Plunder of the Sun:  "How hard can you beg?"  Now here is a beastly little diddy that does not get the praise it so rightfully deserves.  Glenn Ford, very much in the spirit of Gilda's Johnny Farrall, is an insurance investigator ensnared in an archeological heist when Patricia Medina bats her eyes across the barroom.  Ford is an amazing bastard in this movie, delightfully selfish, and cool as ice in the face of danger.  I absolutely love how no jackbooted thug can take this man down, and how heartlessly mean he can be to a beautiful woman when she attempts to play villain.  Imagine Indiana Jones mixed with In The Mouth of Madness's John Trent and a little of Prime Cut's Lee Marvin and you get Glenn Ford's beastly idol robber..  In 2013, having recently discovered or rediscovered flicks like The Big Heat, 310 To Yuma, Gilda, and Plunder of the Sun, Glenn Ford has climbed himself to the top of my favorite "classic" actors list.  He lives proudly next to Burt Lancaster, Henry Fonda, and Lee Marvin.  Now it's time to devour the rest of his back catalogue.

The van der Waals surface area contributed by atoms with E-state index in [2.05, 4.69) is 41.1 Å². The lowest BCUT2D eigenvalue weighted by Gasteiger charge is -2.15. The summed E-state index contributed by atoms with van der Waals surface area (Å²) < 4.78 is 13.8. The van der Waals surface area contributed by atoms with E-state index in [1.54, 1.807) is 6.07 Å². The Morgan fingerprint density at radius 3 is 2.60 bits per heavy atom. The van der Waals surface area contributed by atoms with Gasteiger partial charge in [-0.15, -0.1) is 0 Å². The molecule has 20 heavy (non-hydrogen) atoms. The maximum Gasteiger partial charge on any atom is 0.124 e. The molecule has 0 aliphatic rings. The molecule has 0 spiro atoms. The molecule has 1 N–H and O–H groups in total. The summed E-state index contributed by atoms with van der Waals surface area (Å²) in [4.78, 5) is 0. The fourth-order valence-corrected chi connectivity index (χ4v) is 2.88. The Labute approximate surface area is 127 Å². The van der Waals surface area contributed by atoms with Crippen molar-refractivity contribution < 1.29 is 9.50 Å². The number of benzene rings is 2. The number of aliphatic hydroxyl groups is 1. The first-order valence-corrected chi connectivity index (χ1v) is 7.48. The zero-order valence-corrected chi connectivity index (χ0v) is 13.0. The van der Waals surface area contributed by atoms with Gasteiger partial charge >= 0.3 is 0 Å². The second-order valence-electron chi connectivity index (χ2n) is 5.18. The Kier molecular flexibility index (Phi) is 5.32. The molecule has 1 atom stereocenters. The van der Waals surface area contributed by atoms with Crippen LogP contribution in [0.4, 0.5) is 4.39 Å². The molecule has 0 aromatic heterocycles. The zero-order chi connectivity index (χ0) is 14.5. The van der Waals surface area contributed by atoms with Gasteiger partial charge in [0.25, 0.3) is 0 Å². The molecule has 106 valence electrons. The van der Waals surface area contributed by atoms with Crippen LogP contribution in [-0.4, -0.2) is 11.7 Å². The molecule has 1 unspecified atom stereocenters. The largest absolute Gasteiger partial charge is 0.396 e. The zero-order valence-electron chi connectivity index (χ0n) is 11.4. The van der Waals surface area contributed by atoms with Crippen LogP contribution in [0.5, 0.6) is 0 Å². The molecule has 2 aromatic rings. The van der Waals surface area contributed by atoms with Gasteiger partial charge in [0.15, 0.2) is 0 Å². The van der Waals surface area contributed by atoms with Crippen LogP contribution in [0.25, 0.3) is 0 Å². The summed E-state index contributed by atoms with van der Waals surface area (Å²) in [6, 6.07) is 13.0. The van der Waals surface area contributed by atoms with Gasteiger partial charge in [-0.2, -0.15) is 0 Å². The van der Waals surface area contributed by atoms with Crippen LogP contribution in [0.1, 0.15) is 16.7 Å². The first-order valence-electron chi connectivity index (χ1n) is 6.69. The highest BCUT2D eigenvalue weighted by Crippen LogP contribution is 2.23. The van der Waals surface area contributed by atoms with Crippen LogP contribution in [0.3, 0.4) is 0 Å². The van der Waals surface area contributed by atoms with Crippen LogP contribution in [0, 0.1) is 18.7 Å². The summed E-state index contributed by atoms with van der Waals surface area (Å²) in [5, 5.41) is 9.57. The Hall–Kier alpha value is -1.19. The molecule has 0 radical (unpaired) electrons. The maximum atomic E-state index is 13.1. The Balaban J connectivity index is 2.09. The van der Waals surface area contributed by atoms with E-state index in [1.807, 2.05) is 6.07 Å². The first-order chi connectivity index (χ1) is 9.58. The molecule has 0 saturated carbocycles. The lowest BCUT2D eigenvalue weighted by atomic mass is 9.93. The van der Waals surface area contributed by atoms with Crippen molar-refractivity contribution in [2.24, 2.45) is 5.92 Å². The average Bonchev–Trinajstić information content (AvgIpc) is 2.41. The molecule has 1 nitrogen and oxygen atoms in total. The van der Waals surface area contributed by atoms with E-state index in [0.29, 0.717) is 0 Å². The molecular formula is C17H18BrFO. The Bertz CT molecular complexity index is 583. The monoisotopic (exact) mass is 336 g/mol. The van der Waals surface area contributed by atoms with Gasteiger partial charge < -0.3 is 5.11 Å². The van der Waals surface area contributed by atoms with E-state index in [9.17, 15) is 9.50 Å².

Medium Cool:  "I understand that you have some problems."  Robert Forester is a TV cameraman attempting to navigate the civil unrest of the late 1960s.  The story itself is pretty much what you expect, but Haskel Wexler's in-the-trenches documentary direction perfectly mirrors the era's primetime media assault.  Remember when journalism could make a difference?  Sigh.

Catching Fire:  I really just don't understand the appeal of these movies.  I've seen dozens of dystopian sci-fi hellholes.  Some I idolize - A Boy And His Dog, Logan's Run, Soylent Green, District 9.  Some I hate - No Escape, In Time, Johnny Mnemonic.  But The Hunger Games and this redo sequel are just soooooo booooooring.  Doesn't help that I'm not the biggest fan of Jennifer Lawrence's steely-eyed acting (minus Silver Linings Playbook, which is awesome, and her constant red carpet shit-talking).  Seriously, let's see some real deal emotion lady!  You just butchered a dome full of kids and all you can muster is some scream dreaming?  I dig the gender reversal of asskicker Katniss & Josh Hutcherson's damsel-in-distress, but why rehash the structure of the first film?  How 'bout doing something of note with these old ass tributes?  Geoffrey Wright is in your movie!  Use him!  Phillip Seymour Hoffman is in your movie!  Use him!  How can a film be nearly three hours long and have so little plot?  But since this flick just made a butt load of cash at the box office, I must be missing something.